Their gurus are taught on the job; how to tail, to recruit an informant, to spread false rumors, draft summary reports, watch and warn about protests, collect flyers, obtain and verify information, divert the mail, bug apartments, break into houses, and speak the language of the opposition.

They study this little terrarium like scientists observing flies.


To keep snitch-omania operating, to prevent it from becoming an obsolete tool in the intelligence agency’s bag, the Moukhabarat recruits as many informants as possibly imaginable. This is not so much for the sake of collecting information but for the pleasure of the activity: to see men who thought they were armored in their moral rectitude fall with no real difficulty into the mire of snitching.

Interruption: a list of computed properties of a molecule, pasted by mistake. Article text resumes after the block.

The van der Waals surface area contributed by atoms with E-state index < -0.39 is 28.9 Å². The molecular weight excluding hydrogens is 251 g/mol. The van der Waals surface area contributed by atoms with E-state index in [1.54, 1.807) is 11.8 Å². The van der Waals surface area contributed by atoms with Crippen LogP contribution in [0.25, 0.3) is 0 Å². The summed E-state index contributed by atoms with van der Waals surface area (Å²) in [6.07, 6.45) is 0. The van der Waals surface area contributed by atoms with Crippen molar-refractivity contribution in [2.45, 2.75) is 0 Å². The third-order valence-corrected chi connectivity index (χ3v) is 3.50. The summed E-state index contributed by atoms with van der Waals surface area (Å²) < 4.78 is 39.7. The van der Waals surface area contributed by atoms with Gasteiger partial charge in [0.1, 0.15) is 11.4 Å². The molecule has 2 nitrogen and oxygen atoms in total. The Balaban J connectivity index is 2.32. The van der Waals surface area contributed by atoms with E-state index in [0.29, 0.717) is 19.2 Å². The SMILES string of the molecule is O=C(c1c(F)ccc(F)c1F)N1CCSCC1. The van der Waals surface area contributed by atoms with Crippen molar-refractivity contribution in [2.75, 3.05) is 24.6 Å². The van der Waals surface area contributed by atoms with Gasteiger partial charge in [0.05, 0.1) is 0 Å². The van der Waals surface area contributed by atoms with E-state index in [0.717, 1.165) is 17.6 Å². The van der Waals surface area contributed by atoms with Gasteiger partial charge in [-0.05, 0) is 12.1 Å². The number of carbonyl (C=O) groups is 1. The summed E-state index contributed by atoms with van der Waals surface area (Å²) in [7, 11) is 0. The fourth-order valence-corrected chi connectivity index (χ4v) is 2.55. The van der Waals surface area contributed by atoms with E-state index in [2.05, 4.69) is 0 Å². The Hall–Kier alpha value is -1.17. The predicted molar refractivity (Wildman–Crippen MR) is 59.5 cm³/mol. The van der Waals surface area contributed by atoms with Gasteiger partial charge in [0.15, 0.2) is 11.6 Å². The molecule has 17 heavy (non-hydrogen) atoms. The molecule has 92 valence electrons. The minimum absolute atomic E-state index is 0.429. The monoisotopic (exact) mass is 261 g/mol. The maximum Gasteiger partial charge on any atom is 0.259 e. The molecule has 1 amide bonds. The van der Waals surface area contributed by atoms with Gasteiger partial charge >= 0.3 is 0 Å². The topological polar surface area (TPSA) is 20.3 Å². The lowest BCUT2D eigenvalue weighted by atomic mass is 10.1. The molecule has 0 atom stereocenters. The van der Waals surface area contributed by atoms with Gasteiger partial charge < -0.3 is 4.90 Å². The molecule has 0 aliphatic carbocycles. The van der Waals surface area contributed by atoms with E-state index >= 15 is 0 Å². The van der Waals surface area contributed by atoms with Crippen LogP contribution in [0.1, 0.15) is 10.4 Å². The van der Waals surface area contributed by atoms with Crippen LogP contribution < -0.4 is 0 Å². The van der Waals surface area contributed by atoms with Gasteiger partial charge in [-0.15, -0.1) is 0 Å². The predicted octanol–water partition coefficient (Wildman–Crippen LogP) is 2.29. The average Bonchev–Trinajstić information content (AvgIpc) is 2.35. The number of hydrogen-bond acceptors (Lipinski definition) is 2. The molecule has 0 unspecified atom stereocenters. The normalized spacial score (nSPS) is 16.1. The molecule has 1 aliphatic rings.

The wait, the interrogation in the offices of the DCRG, the sidelong looks, explain the ease with which they obtain their results. Compromise them in order to add them to the cast of the El Haoula, the nameless, the shadow less. Dirty them a little, unburden them of their dignity: now they can’t look you in the eyes anymore.

Now they’ll sell their own shadow for a penny, for nothing, for just the promise that nothing will happen to them if they pull their pants down. They’ve been transmuted into benevolent traitors. Shame overwhelms them and transform them into zombies, into mice. They can’t look themselves up in the mirror anymore, they can’t stand upright. Their wives cuckold them and their children humiliate them.

This is what El Haoula thinks to himself when he runs into a friend, a neighbor, a relative: “Shut up when you talk. When you talk to me, you push me down into indignity. Don’t force me to betray you, sell you and dirty myself.”

It seems like they have everybody on the radar, that nobody is safe. The Agency has taken over the city. Every morning, it puts the world in order and stays the course. This is the Pax Zaballana [Pax Garbageanna].

Taoufik Ben Brik